The Clean Energy Business Council will host a webinar focused on female entrepreneurs in the MENA renewable energy scene at 3 pm on Wednesday, 28 July.

Egypt will host the Africa Food Manufacturing exhibition at the Egypt International Exhibition Center on 2-4 August.

The Central Bank of Egypt will meet to review interest rates on Thursday, 5 August.

That means it’s more important than usual to keep an eye on the US Federal Reserve this week, which is meeting on Tuesday and Wednesday of this week. CNBC notes that the Fed isn’t expected to take action, but figures odds are good the central bank will mention the possible winding down of its bond program — a development that “could move the markets since the tapering of the central bank’s bond purchases is seen as the first step on the way to interest rate hikes.”

Speaking of the Fed: Pundits are already wondering whether Jay Powell will be reappointed when his term expires in February. The Wall Street Journal suggests that Powell is in line to be reappointed, but suggests “Fed governor Lael Brainard is the most likely candidate to succeed him” if Joe Biden “decides he would prefer his own pick.”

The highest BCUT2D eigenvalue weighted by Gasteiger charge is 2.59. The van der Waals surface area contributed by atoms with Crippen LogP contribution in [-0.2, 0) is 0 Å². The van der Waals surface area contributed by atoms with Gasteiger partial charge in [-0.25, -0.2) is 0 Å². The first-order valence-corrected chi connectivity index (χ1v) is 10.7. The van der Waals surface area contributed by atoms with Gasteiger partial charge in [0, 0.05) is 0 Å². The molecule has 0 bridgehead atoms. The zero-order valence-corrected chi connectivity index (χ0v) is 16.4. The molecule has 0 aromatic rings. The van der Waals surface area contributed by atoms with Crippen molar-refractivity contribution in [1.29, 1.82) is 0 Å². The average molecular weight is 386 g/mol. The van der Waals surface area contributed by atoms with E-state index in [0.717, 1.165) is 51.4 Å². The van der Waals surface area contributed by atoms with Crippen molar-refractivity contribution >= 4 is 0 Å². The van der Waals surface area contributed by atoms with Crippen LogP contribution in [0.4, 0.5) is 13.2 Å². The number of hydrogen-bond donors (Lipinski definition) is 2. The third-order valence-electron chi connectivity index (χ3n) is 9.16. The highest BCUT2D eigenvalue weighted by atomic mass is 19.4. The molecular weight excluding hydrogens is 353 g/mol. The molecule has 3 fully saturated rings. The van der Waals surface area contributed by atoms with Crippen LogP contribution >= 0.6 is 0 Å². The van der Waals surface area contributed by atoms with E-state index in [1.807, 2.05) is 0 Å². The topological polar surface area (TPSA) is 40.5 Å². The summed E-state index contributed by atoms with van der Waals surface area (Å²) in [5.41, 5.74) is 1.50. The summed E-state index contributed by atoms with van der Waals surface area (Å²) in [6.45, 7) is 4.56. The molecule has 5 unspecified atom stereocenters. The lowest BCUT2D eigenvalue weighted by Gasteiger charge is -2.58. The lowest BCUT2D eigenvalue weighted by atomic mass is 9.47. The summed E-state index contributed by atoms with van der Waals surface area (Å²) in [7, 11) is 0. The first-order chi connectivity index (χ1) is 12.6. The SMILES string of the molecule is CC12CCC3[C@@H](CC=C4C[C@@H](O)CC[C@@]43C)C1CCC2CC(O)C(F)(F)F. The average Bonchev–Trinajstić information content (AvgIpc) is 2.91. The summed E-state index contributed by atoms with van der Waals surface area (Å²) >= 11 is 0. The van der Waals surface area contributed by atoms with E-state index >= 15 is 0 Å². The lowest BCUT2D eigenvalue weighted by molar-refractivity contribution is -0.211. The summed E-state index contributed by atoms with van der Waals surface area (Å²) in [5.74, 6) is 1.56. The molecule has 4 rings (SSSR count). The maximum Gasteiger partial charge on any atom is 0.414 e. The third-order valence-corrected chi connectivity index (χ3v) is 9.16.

SMART POLICY- Make companies pay for the cost of recycling. Egypt’s solid waste problem isn’t simple — and we’re a bit tired of responsibility being piled on the private sector with comparatively few benefits on the other side — but a movement in the United States to force companies that use packaging to pay for the cost of the consumer waste they help produce is definitely worth a read. Go read Maine will make companies pay for recycling. Here’s How it works.